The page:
On February 8, 2014, President Obama signed the Agricultural Act of 2014, commonly known as the Farm Bill, into effect. A new Farm Bill is passed approximately every five years and the latest bill, comprising a staggering 1,000+ pages, will yet again have a major effect on the agriculture, horticulture and floriculture industries, particularly the farmers and growers whose life work is harvesting the crops on which the country depends.
While many in these industries have been keeping a watchful eye on the status of the bill, the complexity of government legislation may have left some without a thorough understanding of its influence on their day-to-day businesses.
|Photo credit: Michigan State University, The State News|
Farmers and growers, review this concise overview which covers a few of the essential, major components of the Farm Bill our team believes to be most applicable, and learn how it will impact you.
Agriculture: Both farmers and consumers will be affected by the 2014 Farm Bill. The reduction of food stamps has brought about mixed reactions, yet the progress in the food industry delivered by the bill is notable.
- SNAP, most formally known as the Supplemental Nutrition Assistance Program, will be decreased to some citizens. However, those still able to utilize the program will have better access to more nutritious food, as SNAP benefits have been doubled at farmer’s markets under the Farmers Market Promotion Program. Addressing the critical issue of nutrition and public health is vital; this program, and others, will drive revenue for regional farmers and lead to expansion.
- With only 2.2 million farms producing our nation’s food, and less than 2 percent of the U.S. population working them, the uncertainty of crop yields can deal a detrimental financial blow to farmers. What many experts consider the bill’s biggest attribute to be is a new insurance policy, which will support farmers in times of loss and help risk management.
Are you a grower of Christmas trees? A battle in the long-fought war against artificial trees was won with the signing of the bill by President Obama. A 15 cent tax will be placed on every tree sold and the funds, estimated to total $3 million in the next five years, are being directed to research and marketing to further promote the live tree industry. Horticulture / Floriculture: The reach of the 2014 Farm Bill will go beyond farmers of food; those in the nursery and floriculture trade will see increased funding to several beneficial programs.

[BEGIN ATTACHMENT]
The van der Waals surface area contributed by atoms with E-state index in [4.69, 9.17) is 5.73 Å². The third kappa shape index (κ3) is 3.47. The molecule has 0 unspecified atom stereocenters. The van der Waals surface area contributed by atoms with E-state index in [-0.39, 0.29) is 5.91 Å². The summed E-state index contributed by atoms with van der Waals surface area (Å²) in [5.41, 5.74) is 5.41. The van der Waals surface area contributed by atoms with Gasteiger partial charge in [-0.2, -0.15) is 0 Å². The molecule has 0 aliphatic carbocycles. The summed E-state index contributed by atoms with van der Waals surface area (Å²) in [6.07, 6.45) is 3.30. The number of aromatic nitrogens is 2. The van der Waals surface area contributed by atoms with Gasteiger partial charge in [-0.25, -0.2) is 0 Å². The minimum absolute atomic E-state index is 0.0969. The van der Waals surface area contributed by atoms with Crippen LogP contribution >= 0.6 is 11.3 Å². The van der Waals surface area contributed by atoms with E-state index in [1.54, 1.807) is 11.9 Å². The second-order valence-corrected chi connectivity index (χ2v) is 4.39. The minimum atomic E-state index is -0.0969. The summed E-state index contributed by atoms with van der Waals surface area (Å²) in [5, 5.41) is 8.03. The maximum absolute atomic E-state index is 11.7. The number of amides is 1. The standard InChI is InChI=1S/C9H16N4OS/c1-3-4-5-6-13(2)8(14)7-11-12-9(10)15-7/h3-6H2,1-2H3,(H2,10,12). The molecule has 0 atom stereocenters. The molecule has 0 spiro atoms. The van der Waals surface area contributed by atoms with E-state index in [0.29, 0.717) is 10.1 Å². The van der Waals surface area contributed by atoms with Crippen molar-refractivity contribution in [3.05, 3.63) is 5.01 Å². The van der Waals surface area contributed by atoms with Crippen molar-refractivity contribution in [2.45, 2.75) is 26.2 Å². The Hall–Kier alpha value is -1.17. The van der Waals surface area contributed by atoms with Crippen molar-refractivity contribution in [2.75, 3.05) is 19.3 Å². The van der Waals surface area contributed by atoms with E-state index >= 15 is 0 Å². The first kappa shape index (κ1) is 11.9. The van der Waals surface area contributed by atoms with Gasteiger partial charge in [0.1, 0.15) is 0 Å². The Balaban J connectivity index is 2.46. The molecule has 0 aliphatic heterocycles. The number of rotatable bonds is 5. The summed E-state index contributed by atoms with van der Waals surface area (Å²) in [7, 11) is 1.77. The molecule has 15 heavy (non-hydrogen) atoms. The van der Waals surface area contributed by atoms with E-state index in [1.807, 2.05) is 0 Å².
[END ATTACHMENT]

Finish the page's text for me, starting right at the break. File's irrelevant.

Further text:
- Several diseases have plagued the nursery grower industry in recent years, including the fungicide-resistant impatiens downy mildew disease, the quick-spreading boxwood blight and new invasive insects. The Farm Bill will lend millions of dollars more to pest and disease research, among other programs that safeguard nursery production.
- Along with fruits and vegetables, horticulture and nursery crops are designated as specialty crops by the U.S Department of Agriculture. The Specialty Crop Block Grant and Specialty Crop Research Initiative will both work to help enhance competitiveness for these crops against staple and highly lucrative crops such as soybeans, rice and corn. The block grant will involve both state and regional industry associations on marketing campaigns, while the crop research aspect will bring the necessary attention to the organic agriculture and horticulture industry.
Overall, citizens of the United States have a right to nutritious food and healthy crops of all kinds. While some people may not agree with the Farm Bill in its entirety, it is hard to deny the need for funding that will improve public health and wellness. This new legislation is allowing average citizens the ability to buy healthy food and granting hard-working farmers the capacity to grow that food, along with successful plant cultivation that aid to environmental and human well-being.